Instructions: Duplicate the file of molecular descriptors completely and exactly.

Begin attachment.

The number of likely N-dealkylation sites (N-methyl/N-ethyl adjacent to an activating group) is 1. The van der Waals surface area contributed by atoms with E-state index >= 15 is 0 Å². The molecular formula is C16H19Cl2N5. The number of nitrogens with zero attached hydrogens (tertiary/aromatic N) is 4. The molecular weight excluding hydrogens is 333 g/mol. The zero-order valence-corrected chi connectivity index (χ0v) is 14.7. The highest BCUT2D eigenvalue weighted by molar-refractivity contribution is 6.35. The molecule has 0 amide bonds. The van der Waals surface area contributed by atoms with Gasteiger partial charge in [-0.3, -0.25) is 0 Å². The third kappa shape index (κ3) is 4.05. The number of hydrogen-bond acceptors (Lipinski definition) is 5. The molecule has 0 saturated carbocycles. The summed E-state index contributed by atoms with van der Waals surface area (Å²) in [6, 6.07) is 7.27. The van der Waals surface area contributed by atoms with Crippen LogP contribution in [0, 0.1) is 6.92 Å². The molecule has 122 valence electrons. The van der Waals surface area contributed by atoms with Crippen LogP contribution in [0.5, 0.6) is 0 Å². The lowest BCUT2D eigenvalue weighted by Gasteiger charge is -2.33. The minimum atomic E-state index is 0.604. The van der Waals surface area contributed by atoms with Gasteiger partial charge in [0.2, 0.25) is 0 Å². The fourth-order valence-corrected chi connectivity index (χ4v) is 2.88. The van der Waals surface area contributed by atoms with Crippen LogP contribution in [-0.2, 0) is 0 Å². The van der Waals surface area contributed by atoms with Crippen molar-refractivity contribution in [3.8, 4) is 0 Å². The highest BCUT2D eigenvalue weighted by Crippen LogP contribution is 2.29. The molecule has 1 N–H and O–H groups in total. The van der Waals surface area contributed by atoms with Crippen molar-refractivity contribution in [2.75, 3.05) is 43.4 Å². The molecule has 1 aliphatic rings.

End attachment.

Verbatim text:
The number of likely N-dealkylation sites (N-methyl/N-ethyl adjacent to an activating group) is 1. The van der Waals surface area contributed by atoms with E-state index >= 15 is 0 Å². The molecular formula is C16H19Cl2N5. The number of nitrogens with zero attached hydrogens (tertiary/aromatic N) is 4. The molecular weight excluding hydrogens is 333 g/mol. The zero-order valence-corrected chi connectivity index (χ0v) is 14.7. The highest BCUT2D eigenvalue weighted by molar-refractivity contribution is 6.35. The molecule has 0 amide bonds. The van der Waals surface area contributed by atoms with Gasteiger partial charge in [-0.3, -0.25) is 0 Å². The third kappa shape index (κ3) is 4.05. The number of hydrogen-bond acceptors (Lipinski definition) is 5. The molecule has 0 saturated carbocycles. The summed E-state index contributed by atoms with van der Waals surface area (Å²) in [6, 6.07) is 7.27. The van der Waals surface area contributed by atoms with Crippen LogP contribution in [0, 0.1) is 6.92 Å². The molecule has 122 valence electrons. The van der Waals surface area contributed by atoms with Crippen LogP contribution in [0.5, 0.6) is 0 Å². The lowest BCUT2D eigenvalue weighted by Gasteiger charge is -2.33. The minimum atomic E-state index is 0.604. The van der Waals surface area contributed by atoms with Gasteiger partial charge in [0.2, 0.25) is 0 Å². The fourth-order valence-corrected chi connectivity index (χ4v) is 2.88. The van der Waals surface area contributed by atoms with Crippen LogP contribution in [-0.2, 0) is 0 Å². The van der Waals surface area contributed by atoms with Crippen molar-refractivity contribution in [3.8, 4) is 0 Å². The highest BCUT2D eigenvalue weighted by Crippen LogP contribution is 2.29. The molecule has 1 N–H and O–H groups in total. The van der Waals surface area contributed by atoms with Crippen molar-refractivity contribution in [2.75, 3.05) is 43.4 Å². The molecule has 1 aliphatic rings.